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Dirty Beaches – Stateless

on November 03, 2014, 12:00am

As a songwriter, artist, and emotional human being, Alex Zhang Hungtai has always seemed elusive and unreachable. His remarkable string of records under the Dirty Beaches moniker may be tied to certain genres and sounds — drone music, ’50s rhythm and blues, Alan Vega-esque no wave — but Hungtai’s work hardly feels emulative. Instead, one could imagine him as some sort of ghostly vagabond who has been around music forever. And Dirty Beaches is the compendium of that time as a quiet fly on the wall.

On the surface, Stateless, his final record as Dirty Beaches, is not too much of a change for Hungtai. It’s four tracks long, each of which exceed seven minutes, with one almost reaching 15. There is no singing. Unlike the similarly instrumental Love Is the Devil — the sad, withdrawn foil to the creepy, beat-heavy Drifters of last year’s double LP — Stateless is sonically and spiritually static. Every song evolves in some way, whether it’s the slow, swirling introduction of strings on “Pacific Ocean” or the title track’s atonal wash of looming, creeping dread. But there’s no range of emotions, here. Love Is the Devil felt urgent because of Hungtai’s deft job at juxtaposing the less involved tracks with the stranger, more kinetic ones, amplifying the disparate effects of both.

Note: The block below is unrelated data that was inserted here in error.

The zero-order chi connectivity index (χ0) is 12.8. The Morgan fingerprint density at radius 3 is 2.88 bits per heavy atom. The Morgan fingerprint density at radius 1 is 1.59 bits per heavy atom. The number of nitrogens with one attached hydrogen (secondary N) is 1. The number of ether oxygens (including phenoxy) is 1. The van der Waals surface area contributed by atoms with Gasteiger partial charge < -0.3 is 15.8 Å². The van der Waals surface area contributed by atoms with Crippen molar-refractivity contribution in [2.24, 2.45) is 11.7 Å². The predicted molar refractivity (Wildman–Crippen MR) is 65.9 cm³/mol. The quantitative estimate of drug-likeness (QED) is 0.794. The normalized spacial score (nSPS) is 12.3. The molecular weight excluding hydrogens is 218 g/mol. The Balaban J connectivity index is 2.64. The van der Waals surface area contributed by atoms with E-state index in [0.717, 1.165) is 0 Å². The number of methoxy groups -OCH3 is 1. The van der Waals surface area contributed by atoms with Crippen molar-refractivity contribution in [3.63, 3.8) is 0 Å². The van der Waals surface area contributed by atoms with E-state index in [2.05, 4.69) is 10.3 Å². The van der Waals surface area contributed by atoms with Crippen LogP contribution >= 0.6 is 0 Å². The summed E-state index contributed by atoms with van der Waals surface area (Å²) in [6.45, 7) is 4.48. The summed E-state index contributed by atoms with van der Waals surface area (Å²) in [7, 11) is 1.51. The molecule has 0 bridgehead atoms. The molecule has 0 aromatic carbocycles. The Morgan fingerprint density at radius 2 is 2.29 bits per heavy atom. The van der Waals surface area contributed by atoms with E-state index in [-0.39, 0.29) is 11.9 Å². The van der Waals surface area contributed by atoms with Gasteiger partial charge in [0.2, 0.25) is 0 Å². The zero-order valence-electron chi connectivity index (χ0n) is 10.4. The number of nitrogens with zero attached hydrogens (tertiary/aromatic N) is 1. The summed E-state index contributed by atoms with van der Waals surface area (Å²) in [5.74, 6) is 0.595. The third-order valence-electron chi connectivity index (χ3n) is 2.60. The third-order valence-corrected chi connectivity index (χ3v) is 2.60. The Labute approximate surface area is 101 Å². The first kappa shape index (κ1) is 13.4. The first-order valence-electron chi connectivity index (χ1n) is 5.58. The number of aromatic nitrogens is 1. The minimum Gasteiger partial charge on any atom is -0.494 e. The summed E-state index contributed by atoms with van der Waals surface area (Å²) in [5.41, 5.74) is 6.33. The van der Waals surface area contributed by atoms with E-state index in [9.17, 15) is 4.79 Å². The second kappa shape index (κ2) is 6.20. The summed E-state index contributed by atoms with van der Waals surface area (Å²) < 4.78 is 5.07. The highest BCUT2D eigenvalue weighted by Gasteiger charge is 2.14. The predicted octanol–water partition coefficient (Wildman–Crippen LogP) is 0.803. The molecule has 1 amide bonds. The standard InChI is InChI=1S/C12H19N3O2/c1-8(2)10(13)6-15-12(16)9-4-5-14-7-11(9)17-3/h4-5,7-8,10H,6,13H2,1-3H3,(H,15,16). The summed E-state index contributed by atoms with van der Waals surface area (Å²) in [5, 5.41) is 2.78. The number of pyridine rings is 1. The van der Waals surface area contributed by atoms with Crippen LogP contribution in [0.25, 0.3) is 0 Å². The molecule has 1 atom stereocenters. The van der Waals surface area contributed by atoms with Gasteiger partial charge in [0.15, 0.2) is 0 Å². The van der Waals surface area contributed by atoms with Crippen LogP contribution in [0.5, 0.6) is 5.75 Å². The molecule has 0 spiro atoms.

By comparison, Stateless is just one extended mood, which also makes it the least mysterious Dirty Beaches record to date. The waterfalls of reverb are still omnipresent, but at no point on this album is Hungtai the same wily phantom that croons on “True Blue”, shrieks on “Aurevoir Mon Visage”, or mournfully slashes at his electric guitar on “Alone at the Danube River”. Those three songs may as well have been written by three separate artists, which seemed like the overarching theme behind Hungtai’s enigmatic persona anyway. He was always changing, trying on new masks, and drifting — in and out of places, eras, mindsets, musical stylings. But on Stateless, he’s found a complacent resting place. And if Dirty Beaches is really over, that’s a shame.

Essential Tracks: “Stateless”, “Pacific Ocean”